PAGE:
.--The destruction of the pontoon-bridge and train at Falling Waters
in July, 1863, was one of the most daring exploits of the war, and the credit of it belongs mainly to Leonard Grenewald
, chief of the Gray Eagle Scouts
, and formerly of the Jessie Scouts
During previous trips he had ascertained the strength of the ground and location of the bridge, and finally obtained from General French
a detail of two hundred men from the First Virginia and Thirteenth and Fourteenth New-York cavalry, under Major Foley
and Lieutenant Dawson
, to undertake its destruction.
They arrived at the Potomac
in the morning, just at daylight, and found the character of the bridge to be part trestle-work with pontoons in the centre, which were carefully floated out every evening and taken to the Virginia
shore, rendering the bridge useless for the night.
and Grenewald then swam the river, and brought back several pontoons, with which they ferried over some forty of the detachment, being all that were willing to go. Arriving on the southern side, they surprised the rebel camp, fired a volley into the sleeping rebels, and created an utter stampede.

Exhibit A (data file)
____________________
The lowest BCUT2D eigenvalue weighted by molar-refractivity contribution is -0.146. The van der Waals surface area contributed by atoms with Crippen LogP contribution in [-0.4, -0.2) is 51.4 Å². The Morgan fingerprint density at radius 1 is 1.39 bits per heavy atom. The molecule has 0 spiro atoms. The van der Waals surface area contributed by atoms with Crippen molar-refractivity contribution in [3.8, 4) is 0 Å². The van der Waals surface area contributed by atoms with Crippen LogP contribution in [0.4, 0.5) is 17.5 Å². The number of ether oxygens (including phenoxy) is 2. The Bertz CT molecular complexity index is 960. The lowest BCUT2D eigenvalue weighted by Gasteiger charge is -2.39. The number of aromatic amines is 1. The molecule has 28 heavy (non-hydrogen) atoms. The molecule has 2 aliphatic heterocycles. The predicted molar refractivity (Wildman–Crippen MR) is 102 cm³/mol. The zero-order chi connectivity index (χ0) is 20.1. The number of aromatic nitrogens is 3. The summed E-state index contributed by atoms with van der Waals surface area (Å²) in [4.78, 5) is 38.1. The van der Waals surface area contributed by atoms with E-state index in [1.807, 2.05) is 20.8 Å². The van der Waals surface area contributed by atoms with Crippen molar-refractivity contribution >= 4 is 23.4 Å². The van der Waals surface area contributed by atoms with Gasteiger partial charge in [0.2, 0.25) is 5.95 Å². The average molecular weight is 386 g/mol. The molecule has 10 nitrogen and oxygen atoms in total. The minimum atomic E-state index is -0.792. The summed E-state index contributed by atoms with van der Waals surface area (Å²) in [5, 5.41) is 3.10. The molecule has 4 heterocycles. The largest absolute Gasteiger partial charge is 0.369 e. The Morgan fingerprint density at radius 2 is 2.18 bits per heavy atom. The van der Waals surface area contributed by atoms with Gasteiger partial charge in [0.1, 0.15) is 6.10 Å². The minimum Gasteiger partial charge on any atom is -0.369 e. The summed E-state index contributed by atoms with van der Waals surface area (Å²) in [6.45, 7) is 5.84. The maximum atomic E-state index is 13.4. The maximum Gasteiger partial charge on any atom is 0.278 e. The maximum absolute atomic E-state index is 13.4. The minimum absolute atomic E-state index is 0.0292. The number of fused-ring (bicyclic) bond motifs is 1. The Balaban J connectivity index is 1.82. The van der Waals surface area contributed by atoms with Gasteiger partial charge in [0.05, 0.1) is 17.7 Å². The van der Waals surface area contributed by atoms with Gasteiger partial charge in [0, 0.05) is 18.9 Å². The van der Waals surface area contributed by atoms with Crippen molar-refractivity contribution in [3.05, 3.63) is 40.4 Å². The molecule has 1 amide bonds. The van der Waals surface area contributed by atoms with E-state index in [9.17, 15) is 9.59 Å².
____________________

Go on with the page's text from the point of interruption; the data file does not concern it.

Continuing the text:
They captured about twenty rebels, including one officer.
Then, destroying the camp, some stores, and four wagons of ammunition, they took all the pontoons over the river, and either burned or cut them to pieces.
The balance of the bridge was destroyed, and the party came off without the loss of a man. Grenewald desired to perform the same thing at Williamsport
, but his party declined to back him up. He is one of the most daring and reliable of scouts, and does great service.